Heard: April 9, 2018
found and returned in the Superior Court Department on April
1, 2011. The cases were tried before E. Susan Garsh, J.
J. Connors for the defendant.
Cho, Assistant District Attorney, for the Commonwealth.
Present: Meade, Hanlon, & Blake, JJ.
jury trial, the defendant, Elvis Garcia, was convicted of
assault and battery on a child with substantial bodily
injury, G. L. c. 265, § 13J (b); assault and battery by
means of a dangerous weapon, G. L. c. 265, § 15A (b);
and reckless endangerment of a child, G. L. c. 265, §
13L. He now appeals, challenging the
sufficiency of the evidence, various aspects of the
judge's instructions to the jury, and the
prosecutor's closing argument. We affirm, and address the
defendant's claims in turn.
jury heard the following evidence. On January 29, 2011,
James,  the four year old victim, was admitted
to Boston Children's Hospital (Children's Hospital)
with a severe anal wound as well as extensive bruising over
multiple areas of his body. James was seven years old at the
time of trial and he testified that the defendant, a friend
of his mother, inflicted the bruises as well as the anal
injury by hitting him with a belt.
mother first developed a friendship with the
defendant in the spring of 2010, shortly after the
dissolution of her relationship with James's father.
James, then three years old, lived with his mother and his
older sister and brother in New Bedford. For a number of
years, the mother had been addicted to "pills,
" but, prior to June of 2010, she was
able to keep her life "in control" and maintain her
job as a hair stylist.
to June of 2010, the apartment where the family lived was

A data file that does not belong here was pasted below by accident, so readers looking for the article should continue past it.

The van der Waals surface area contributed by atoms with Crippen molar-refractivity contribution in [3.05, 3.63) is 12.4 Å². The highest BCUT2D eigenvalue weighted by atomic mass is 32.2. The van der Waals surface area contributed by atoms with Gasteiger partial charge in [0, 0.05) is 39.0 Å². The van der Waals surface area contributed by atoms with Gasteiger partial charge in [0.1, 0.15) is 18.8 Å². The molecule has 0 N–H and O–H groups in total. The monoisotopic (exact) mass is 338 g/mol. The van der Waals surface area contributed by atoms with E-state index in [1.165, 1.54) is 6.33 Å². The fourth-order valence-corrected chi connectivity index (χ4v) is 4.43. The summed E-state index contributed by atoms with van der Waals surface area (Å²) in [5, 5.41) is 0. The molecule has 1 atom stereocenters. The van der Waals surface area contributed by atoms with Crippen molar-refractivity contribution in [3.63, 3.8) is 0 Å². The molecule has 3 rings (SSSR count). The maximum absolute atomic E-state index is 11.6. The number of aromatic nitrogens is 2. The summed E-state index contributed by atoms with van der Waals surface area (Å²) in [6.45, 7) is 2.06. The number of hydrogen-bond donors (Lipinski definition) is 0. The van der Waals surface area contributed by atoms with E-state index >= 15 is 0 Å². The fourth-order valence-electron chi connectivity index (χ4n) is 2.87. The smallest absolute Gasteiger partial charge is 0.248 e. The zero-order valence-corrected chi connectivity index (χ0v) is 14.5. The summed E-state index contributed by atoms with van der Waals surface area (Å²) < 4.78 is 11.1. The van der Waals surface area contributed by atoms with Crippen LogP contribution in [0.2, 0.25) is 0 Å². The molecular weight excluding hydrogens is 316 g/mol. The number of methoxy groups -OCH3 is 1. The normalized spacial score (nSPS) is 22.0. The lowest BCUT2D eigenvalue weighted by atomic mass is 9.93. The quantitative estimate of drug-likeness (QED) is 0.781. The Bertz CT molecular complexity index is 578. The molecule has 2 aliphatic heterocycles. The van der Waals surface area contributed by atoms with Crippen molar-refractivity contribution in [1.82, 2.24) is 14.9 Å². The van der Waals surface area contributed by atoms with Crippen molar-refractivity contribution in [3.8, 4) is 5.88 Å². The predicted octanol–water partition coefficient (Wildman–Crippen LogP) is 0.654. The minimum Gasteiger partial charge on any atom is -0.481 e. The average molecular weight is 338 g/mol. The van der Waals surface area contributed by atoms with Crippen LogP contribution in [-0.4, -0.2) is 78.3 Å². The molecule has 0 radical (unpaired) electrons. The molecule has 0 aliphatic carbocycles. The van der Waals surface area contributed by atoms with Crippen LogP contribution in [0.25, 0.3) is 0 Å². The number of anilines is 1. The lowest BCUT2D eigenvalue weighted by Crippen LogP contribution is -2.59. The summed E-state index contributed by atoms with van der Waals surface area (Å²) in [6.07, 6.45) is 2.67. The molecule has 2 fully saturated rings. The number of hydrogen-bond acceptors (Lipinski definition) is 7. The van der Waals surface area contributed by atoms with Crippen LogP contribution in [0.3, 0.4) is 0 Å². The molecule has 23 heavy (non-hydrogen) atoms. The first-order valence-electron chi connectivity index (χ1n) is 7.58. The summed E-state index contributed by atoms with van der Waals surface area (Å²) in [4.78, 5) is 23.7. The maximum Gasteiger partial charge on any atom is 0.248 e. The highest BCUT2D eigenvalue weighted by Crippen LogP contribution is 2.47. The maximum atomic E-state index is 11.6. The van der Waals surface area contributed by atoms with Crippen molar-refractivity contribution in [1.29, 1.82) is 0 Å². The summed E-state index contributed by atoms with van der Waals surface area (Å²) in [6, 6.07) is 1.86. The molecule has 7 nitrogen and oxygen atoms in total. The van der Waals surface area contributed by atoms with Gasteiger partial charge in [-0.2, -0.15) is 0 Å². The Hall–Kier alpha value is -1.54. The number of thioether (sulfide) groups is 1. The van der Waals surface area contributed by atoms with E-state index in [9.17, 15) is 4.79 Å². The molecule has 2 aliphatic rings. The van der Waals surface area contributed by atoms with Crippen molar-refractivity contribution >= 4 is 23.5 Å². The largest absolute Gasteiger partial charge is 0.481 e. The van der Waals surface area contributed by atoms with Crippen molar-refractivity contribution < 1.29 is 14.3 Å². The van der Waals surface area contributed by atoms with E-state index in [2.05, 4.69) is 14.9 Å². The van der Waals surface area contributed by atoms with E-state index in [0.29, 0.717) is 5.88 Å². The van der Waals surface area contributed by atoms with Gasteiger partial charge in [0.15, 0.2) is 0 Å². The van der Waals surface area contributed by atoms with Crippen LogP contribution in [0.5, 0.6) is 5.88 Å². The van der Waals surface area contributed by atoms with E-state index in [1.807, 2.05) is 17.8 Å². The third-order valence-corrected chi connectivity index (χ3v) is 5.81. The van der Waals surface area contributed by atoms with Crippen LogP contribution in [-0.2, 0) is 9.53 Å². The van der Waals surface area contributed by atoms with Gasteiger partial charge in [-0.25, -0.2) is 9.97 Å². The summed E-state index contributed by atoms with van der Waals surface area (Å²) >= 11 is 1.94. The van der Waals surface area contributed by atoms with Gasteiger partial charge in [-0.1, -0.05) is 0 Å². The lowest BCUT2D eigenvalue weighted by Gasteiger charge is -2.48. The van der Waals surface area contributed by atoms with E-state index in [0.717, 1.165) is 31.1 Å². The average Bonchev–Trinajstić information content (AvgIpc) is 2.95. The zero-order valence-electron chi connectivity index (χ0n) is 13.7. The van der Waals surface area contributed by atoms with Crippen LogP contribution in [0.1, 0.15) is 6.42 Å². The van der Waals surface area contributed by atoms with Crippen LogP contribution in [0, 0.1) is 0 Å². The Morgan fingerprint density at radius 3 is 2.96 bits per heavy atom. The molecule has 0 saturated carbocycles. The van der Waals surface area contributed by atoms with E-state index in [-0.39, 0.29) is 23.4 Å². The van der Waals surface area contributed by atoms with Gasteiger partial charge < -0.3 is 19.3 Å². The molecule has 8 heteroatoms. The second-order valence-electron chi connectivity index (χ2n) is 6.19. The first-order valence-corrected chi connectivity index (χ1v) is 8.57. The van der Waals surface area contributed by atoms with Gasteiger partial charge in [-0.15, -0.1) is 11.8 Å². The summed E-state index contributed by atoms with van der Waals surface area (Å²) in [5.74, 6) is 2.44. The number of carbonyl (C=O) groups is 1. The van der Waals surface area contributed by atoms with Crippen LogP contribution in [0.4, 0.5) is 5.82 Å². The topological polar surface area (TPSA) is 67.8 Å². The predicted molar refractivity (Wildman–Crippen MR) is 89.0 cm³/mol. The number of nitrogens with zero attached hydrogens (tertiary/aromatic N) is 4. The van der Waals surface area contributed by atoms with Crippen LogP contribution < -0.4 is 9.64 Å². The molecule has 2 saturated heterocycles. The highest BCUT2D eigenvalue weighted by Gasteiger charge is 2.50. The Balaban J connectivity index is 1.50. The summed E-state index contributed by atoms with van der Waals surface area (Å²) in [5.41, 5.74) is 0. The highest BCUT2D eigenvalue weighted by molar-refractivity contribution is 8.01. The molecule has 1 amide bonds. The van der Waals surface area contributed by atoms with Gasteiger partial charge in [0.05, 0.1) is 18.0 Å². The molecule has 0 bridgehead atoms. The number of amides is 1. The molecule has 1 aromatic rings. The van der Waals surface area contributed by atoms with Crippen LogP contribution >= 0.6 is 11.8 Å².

clean and "nice." James attended day care full
time, and his sister attended with him in the afternoon at
the end of her school day. Prior to June of 2010, James and
his brother and sister appeared happy, clean, and normal.
James would see his maternal grandmother almost every day
and, along with his siblings, would attend family parties and
June of 2010, James's extended family saw the mother and
James less frequently, and noticed that they attended fewer
family events and parties. James's siblings would
sometimes attend family events when the mother and James did
not. Over the course of the summer and fall, on various
occasions when family members did see James, some reported
noticing bruises on his face. The cleanliness of the
family's apartment deteriorated, and the mother was
terminated from her job after being increasingly absent and
late. During that time, both the mother and James were at the
defendant's home almost every day. In addition, the
mother frequently would leave James alone with the defendant,
sometimes for hours or even days.
the summer of 2010, James's day care teachers noticed
that James began to change. When he returned from a June
vacation in Florida, James was distant and not like his usual
self. When he got in trouble, he would become particularly
emotional and start to cry, which had not been the case
previously. The defendant started dropping James off on some
days, and at one point told his teacher, "[I]f he
doesn't listen, just tell him that you guys can . . .
call me." At the end of July, his teacher noticed that
James began to cling to her "more than usual." Also
in July, a teacher noticed an apparent burn mark on
James's inner thigh. In August, on one occasion, she
noticed scratches on his face. Later that month, the